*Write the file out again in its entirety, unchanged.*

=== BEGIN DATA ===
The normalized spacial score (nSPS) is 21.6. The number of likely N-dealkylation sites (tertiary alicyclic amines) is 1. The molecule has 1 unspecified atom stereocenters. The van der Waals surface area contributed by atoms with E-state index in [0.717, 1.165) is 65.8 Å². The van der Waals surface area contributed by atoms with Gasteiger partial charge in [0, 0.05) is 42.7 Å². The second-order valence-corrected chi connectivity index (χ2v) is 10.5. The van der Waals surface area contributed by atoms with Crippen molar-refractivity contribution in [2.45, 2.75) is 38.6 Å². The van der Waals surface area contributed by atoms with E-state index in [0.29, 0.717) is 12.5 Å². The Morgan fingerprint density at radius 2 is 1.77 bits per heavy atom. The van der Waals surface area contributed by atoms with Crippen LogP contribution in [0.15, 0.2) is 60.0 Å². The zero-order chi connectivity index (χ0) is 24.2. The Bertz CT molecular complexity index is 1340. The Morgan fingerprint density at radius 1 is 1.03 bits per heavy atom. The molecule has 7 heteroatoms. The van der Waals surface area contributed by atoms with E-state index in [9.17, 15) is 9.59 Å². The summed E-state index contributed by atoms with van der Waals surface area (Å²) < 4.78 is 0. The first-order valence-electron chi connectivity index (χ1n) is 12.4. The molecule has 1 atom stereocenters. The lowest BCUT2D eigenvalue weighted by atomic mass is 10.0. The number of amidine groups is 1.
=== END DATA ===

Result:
The normalized spacial score (nSPS) is 21.6. The number of likely N-dealkylation sites (tertiary alicyclic amines) is 1. The molecule has 1 unspecified atom stereocenters. The van der Waals surface area contributed by atoms with E-state index in [0.717, 1.165) is 65.8 Å². The van der Waals surface area contributed by atoms with Gasteiger partial charge in [0, 0.05) is 42.7 Å². The second-order valence-corrected chi connectivity index (χ2v) is 10.5. The van der Waals surface area contributed by atoms with Crippen molar-refractivity contribution in [2.45, 2.75) is 38.6 Å². The van der Waals surface area contributed by atoms with E-state index in [0.29, 0.717) is 12.5 Å². The Morgan fingerprint density at radius 2 is 1.77 bits per heavy atom. The van der Waals surface area contributed by atoms with Crippen LogP contribution in [0.15, 0.2) is 60.0 Å². The zero-order chi connectivity index (χ0) is 24.2. The Bertz CT molecular complexity index is 1340. The Morgan fingerprint density at radius 1 is 1.03 bits per heavy atom. The molecule has 7 heteroatoms. The van der Waals surface area contributed by atoms with E-state index in [9.17, 15) is 9.59 Å². The summed E-state index contributed by atoms with van der Waals surface area (Å²) < 4.78 is 0. The first-order valence-electron chi connectivity index (χ1n) is 12.4. The molecule has 1 atom stereocenters. The lowest BCUT2D eigenvalue weighted by atomic mass is 10.0. The number of amidine groups is 1.